The painting Reclining Nude, was done in 1917 by the Italian Amedeo Modigliani who lived from 1884-1920. Reclining Nude is oil painting on canvas, 23 7/7 high x 36 1/2 inches wide or 60.6 x 92.7 centimeters. It is currently owned and displayed by the Metropolitan Museum of Art in New York City having been acquired from the Mr. And Mrs. Klaus G. Perls Collection in 1997 (http: (www.met.org).
The voluptuous nude woman lies across the entire width of the painting in a provocative pose. Her hands and part of her arms and her feet and most of her legs are outside the picture. The very dark background appears to be a bed cover with which the very alive orange-ish glow of her skin is starkly in contrast. A pillow of white cradles her head and arms and a trail of white cover lies beneath her hips, providing additional stark contrast to the dark background and vivid skin tone. The woman's dark hair is another contrasting element. Her elongated, pensive face with it's long nose appears to be sad. She is either resting or sleeping, perhaps after making love to a now absent lover. Her features are darkly outlined and heavy. The view of her body is from above and at close range. Her breasts are full and sensual and her waist is trim. The dark hair in her exposed armpit makes her seem particularly vulnerable. Her pubic hair is not visible due her lower body being twisted away from the viewers eyes. Her thighs are unexpectedly heavier or perhaps just more muscular than the rest of her body. Perhaps she is a dancer with well-developed legs. She appears to be graceful and supple.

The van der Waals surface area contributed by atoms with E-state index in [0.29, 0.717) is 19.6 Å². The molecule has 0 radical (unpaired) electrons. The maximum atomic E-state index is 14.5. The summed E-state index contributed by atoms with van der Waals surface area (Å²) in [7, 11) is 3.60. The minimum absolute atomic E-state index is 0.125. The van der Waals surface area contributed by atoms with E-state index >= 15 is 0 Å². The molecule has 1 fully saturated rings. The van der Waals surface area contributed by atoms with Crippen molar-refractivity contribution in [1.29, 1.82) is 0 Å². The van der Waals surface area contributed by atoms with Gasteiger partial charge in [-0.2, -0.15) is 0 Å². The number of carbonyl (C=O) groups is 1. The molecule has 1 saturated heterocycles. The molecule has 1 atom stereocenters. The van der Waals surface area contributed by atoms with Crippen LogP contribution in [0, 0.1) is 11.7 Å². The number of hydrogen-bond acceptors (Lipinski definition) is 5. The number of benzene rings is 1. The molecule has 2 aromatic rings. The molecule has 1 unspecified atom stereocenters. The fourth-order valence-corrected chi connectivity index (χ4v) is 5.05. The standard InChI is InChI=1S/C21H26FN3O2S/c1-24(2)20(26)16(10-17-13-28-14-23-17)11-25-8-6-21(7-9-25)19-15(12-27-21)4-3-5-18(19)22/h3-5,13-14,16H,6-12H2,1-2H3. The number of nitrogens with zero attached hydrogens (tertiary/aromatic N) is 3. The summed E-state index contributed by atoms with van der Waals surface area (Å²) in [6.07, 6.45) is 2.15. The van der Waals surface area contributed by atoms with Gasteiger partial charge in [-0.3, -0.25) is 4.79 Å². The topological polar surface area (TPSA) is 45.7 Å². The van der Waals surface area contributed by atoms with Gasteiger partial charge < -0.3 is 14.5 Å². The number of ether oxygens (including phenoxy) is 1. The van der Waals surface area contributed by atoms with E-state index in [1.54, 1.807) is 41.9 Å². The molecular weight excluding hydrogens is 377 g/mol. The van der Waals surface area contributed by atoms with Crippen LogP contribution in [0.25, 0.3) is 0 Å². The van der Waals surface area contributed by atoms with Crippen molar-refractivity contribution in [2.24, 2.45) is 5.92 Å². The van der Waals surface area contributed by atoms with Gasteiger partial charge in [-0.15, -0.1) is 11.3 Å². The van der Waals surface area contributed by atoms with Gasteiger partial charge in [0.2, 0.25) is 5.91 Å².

The style seems somewhat impressionistic, though the colors are far from vague and pastel. In fact, they are fairly dramatic, as if an emotional story lies behind this figure. The lines are strong and simple and the colors intense. The lines are very curvy and sensuous and the body seems stretched out or elongated, especially the face. With great simplicity of line and color Modigliani tells a strong story.
There is both passion and sorrow. Her body is bold and openly sexual. The viewer cannot help but be enthralled with the psychological questions posed by the reclining nude. Perhaps her lover is an unavailable married man who she must meet in secret for snatched moments of passion.
2) Woman with a Towel, was painted in 1894 by Hilaire-Germain-Edgar Degas (French, 1834-1917) it is done in pastel on cream-colored wove paper with red and blue fibers throughout and is 37 3/4 x 30 inches or 95.9 x 76.2 centimeters. It is owned and displayed by the Metropolitan Museum of Art in New York City, having been acquired in 1929 from the H.O. Havemeyer Collection, at the bequest of Mrs. H.O. Havemeyer, (29.100.37) the painting is signed and dated at the upper right (http: (www.met.org).
Woman with a Towel is unquestionably impressionistic in style, showing visible brushwork, vague shapes and unblended colors. The painting offers a study in shadow more than light and shadow. The woman's face is not visible, which seems an unusual perspective for the artist to take. Her body is voluptuous and sensual with only one full breast exposed. The draping of the towel, exaggerated in size, twisted and as the lightest area of the painting, draws attention and is especially sensual. The painting is the study of a pose and of a mood. The figure is mysterious. The viewer must wonder what sort of expression she has on her invisible face. Has she just stepped out of a bath shared with her lover?